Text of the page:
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The new Electronic Communications Code

15 November 2017

Statutory rights enjoyed by electronic communications operators are set to change.

A new regime to be introduced under the Digital Economy Act 2017 will apply to electronic communications apparatus installed and retained on land. With the exception of certain transitional provisions, the new Code will replace the existing code and any provisions to exclude the new Code will not be enforceable.   

The new Code, which is expected to come into force next month, is long overdue, with current legislation very much out of date and not suitable for today's technology. The shift this new legislation will bring about for landowners and operators alike will be significant.

Some material provisions to be introduced under the new Code:

  • Alienation – an operator will benefit from what will be seen as a single, composite right in relation to its interest in land. As such, restrictions on upgrading and sharing apparatus as well as assignment (such as the need for landowner consent or additional rent/payments) will be void. A possible safety-catch for landowners is the test applicable to sharing rights; any additional apparatus cannot have "an adverse impact" and must not create an additional burden on the landowner. This is particularly subjective however and could lead parties towards dispute.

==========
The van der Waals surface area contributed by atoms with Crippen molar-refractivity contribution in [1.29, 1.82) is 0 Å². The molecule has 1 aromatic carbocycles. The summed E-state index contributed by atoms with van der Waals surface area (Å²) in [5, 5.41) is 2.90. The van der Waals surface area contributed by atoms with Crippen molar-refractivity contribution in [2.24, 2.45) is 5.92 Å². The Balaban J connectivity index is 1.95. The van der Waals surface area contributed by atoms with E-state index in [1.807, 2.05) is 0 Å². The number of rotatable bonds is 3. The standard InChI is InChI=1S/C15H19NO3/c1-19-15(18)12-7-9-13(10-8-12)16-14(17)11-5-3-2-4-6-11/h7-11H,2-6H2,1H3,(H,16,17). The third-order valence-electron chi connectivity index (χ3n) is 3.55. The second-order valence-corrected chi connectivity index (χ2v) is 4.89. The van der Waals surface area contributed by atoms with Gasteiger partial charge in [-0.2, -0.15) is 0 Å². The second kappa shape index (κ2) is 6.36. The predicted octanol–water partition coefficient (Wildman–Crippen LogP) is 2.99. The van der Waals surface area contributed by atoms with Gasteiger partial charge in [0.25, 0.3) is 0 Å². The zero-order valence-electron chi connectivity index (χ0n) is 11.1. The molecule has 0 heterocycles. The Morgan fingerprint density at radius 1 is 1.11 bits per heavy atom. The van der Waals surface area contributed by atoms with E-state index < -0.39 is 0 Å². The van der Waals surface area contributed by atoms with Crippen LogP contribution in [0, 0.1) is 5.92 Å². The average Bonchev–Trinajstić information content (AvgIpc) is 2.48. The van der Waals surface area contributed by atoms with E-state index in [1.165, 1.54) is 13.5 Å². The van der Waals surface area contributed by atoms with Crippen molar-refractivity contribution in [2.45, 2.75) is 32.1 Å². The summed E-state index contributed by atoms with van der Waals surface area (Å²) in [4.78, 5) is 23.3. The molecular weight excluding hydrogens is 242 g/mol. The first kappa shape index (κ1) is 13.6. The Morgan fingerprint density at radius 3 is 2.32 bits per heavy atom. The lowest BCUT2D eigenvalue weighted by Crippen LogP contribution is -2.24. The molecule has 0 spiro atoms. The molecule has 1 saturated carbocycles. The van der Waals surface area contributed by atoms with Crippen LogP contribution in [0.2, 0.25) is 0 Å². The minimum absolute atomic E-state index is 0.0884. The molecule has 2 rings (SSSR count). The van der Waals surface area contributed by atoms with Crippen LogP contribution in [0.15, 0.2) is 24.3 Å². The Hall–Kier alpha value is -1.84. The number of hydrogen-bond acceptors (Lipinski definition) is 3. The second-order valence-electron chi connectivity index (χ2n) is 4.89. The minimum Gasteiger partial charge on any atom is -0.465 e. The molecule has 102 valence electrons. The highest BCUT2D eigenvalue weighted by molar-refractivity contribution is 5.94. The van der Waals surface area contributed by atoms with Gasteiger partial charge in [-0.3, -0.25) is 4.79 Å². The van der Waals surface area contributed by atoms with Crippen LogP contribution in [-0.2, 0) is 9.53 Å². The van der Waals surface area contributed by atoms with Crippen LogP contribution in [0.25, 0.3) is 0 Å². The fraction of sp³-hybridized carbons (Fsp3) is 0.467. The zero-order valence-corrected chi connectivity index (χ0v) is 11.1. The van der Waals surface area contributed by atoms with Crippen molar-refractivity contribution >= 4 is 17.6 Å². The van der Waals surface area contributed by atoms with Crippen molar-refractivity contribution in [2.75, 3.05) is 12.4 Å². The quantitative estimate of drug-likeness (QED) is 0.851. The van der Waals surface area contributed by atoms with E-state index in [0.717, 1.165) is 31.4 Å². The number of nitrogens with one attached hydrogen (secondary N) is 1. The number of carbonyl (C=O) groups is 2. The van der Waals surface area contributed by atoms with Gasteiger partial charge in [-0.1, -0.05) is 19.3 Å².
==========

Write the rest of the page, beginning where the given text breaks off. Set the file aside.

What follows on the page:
• Statutory right to remain – when the old code was established the law-makers did not think about parallel statutory rights which operators may also benefit from under the Landlord and Tenant Act 1954. This has now been resolved with the new Code removing this overlap; an agreement under the new Code cannot also be a business tenancy under the '54 Act.
  • Termination - if the new Code applies a more drawn-out termination process follows, with particular grounds for termination to be given by a landowner alongside an initial 18 months' notice. Further notice then needs to be given to enable removal of the apparatus which may involve applications to Court. Landowners will need to carefully consider future plans for their property before agreeing terms with an operator.  
  • Rent – historically, operators paid rent negotiated on the open market.  Under the new Code, rent will no longer be agreed based on the value of the site to the operator and telecoms use will be disregarded.

A new Code of Practice accompanies the new Code and is available to landowners, occupiers and operators. Compliance with this is voluntary. It therefore remains to be seen how much this will ultimately be adhered to.   

If you would like to discuss any aspect of this article further, please contact Alexandra Slater by email or call any member of the property team on 0113 244 6100.

You can also keep up to date by following Wrigleys on X.

The information in this article is necessarily of a general nature. The law stated is correct at the date (stated above) this article was first posted to our website. Specific advice should be sought for specific situations. If you have any queries or need any legal advice please feel free to contact Wrigleys Solicitors.





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